Masculine Migrations: Reading the Postcolonial Male in New Canadian Narratives

Description

201 pages
Contains Bibliography, Index
$22.00
ISBN 0-8020-8102-9
DDC C813'.5409'353

Year

1998

Contributor

Reviewed by Thomas M.F. Gerry

Thomas M.F. Gerry is an associate professor of English at Laurentian
University and the editor of Arachne.

Review

Masculine Migrations is an important book. Coleman offers insightful
readings of works by Austin Clarke, Dany Laferriиre, Neil Bissoondath,
Michael Ondaatje, Rohinton Mistry, and Ven Begamudré. However, the
book’s theoretical dimension informs the studies of these particular
works.

Coleman’s study is based on an understanding of human subjectivity as
dialogic, “produced by but simultaneously producing the surrounding
social structures.” His interest in this understanding, which has been
developed primarily by feminist theorists, is focused on works that
represent men who move from another country/culture to Canada, and who,
as a result, encounter a set of masculine practices different from those
they left behind. This encounter creates “a unique opportunity to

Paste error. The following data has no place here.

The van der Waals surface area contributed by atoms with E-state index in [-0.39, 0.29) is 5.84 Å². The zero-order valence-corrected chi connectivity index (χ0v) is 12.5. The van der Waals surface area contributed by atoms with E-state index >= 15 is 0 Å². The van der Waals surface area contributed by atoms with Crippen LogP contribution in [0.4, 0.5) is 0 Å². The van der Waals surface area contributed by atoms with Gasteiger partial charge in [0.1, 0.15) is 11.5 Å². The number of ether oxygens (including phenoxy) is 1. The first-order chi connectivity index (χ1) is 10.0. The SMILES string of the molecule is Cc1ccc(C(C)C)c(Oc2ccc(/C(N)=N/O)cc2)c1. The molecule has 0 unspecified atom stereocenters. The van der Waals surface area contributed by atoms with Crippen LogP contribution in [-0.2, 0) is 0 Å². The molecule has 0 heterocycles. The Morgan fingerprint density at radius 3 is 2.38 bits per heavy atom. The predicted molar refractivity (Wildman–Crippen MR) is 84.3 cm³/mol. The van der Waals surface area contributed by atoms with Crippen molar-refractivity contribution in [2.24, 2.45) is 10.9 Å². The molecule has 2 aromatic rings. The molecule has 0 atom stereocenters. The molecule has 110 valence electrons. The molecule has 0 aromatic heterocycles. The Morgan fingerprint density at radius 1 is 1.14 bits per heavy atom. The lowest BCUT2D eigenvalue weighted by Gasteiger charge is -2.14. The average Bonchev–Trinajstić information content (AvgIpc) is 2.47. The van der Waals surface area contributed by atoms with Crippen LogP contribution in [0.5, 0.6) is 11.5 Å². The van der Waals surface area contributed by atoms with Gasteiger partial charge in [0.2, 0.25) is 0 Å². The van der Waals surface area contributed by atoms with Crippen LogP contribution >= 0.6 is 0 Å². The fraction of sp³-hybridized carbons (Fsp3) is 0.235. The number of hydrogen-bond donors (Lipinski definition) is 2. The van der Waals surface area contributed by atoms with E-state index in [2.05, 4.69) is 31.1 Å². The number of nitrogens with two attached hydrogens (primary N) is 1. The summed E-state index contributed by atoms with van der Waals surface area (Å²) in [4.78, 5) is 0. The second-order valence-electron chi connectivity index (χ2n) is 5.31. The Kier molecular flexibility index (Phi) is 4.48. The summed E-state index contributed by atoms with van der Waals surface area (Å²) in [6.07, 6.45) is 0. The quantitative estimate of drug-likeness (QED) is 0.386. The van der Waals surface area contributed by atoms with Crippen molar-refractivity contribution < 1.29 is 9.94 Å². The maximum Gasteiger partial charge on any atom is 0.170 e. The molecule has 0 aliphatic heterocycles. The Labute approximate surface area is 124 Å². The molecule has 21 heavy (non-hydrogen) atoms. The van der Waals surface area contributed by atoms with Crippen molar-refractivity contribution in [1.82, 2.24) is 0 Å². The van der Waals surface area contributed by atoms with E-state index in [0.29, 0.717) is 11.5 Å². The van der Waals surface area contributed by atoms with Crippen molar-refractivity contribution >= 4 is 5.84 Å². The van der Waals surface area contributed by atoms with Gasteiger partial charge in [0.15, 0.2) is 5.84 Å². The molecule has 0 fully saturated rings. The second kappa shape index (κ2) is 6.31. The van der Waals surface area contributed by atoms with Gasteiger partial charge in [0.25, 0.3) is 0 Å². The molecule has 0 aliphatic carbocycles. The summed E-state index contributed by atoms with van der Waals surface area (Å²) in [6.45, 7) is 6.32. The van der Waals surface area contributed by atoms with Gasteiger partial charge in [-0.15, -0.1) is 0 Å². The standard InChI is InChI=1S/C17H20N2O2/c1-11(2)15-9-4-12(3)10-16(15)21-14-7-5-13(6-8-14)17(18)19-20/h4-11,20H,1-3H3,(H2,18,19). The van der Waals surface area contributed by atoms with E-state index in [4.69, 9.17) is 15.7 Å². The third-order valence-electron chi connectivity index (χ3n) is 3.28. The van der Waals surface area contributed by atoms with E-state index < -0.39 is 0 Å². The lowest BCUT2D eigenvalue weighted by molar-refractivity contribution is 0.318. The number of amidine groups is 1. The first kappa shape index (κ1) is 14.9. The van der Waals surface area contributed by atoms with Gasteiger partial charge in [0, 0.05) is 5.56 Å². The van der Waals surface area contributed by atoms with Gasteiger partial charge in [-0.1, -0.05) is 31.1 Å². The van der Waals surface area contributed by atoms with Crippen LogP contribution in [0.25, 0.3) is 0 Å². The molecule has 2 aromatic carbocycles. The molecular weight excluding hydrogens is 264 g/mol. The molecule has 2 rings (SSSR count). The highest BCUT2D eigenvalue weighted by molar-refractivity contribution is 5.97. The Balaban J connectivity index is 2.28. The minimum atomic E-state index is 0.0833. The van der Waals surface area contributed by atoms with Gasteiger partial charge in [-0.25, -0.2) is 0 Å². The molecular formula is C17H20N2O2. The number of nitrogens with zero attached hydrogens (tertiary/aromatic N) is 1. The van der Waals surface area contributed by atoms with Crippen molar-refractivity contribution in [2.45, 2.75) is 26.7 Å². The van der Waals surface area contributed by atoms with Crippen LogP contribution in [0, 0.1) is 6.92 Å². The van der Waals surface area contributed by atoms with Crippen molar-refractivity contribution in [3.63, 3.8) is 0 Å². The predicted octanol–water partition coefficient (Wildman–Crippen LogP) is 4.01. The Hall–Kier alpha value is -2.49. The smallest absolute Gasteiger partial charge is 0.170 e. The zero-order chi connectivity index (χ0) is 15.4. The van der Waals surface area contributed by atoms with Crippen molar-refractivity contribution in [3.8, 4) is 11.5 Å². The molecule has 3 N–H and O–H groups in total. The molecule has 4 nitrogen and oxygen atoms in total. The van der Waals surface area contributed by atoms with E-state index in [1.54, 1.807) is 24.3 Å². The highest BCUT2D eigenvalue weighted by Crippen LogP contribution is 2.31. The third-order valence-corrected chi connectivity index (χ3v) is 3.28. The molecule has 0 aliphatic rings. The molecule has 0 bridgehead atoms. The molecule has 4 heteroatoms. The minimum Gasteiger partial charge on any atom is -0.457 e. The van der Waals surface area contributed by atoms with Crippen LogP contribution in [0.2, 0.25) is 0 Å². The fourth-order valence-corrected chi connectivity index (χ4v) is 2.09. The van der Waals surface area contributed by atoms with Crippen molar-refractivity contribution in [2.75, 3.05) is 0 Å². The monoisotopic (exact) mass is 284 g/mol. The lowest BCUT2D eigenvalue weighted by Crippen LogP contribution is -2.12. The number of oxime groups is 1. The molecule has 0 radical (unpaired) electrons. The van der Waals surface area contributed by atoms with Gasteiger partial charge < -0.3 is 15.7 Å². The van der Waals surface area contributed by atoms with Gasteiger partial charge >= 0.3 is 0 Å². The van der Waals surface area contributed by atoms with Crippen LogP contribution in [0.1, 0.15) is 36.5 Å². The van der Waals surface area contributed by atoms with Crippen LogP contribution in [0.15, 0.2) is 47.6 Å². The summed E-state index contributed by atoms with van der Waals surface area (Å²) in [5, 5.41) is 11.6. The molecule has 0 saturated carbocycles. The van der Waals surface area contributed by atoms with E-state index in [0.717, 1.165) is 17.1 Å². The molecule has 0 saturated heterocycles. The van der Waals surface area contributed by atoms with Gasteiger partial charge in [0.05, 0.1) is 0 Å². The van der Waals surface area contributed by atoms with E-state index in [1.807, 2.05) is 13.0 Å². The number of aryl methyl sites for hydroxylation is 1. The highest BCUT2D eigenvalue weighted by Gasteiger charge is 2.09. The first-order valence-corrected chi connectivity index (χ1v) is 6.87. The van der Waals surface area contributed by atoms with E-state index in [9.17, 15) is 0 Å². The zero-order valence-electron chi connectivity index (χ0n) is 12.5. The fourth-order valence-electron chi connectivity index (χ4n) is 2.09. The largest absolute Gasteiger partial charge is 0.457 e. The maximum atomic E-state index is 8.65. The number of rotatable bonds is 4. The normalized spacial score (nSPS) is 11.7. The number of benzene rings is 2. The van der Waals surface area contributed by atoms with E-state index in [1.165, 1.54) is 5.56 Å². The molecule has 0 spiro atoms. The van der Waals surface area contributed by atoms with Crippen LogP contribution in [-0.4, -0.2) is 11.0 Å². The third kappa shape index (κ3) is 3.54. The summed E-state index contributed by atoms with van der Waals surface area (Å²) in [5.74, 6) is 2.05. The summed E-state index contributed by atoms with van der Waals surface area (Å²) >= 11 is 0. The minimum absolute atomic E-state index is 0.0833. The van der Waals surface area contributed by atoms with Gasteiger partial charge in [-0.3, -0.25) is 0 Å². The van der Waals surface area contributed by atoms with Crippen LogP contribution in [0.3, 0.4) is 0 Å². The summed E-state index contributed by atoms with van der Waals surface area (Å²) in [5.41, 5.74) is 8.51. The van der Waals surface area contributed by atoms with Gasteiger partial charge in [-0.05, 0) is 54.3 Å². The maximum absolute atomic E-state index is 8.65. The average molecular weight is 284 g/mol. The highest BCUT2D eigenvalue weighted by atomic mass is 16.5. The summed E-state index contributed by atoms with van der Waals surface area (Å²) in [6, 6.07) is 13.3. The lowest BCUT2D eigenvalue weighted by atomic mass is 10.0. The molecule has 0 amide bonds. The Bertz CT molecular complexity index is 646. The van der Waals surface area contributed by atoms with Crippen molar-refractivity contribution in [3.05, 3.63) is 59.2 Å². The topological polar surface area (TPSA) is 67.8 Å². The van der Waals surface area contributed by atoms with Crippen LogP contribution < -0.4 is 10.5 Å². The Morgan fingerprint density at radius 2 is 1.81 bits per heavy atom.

examine masculinities in moments when their usually assumed ideologies
and structures become exposed to conscious reconsideration.”

The author further aims to contribute to the ongoing “re-evaluation
and reinvention” of the masculine; to advance “progressive sexual
politics” from his position “within the constraints of the
particular form of WASP ethnicity that shaped [him]”; and to link up
with his own past life in Ethiopia. In his afterword, Coleman refers to
the destabilizing effects of the sense of loss often experienced in
migration. This crisis, he writes, can lead either to the hardening of
outdated traditions or to innovation based on the realization of one’s
dependence on others. With admirable frankness and personal commitment,
Coleman sets forth a strategy for connecting analysis with personal and
social change.

Citation

Coleman, Daniel., “Masculine Migrations: Reading the Postcolonial Male in New Canadian Narratives,” Canadian Book Review Annual Online, accessed June 25, 2024, https://cbra.library.utoronto.ca/items/show/30389.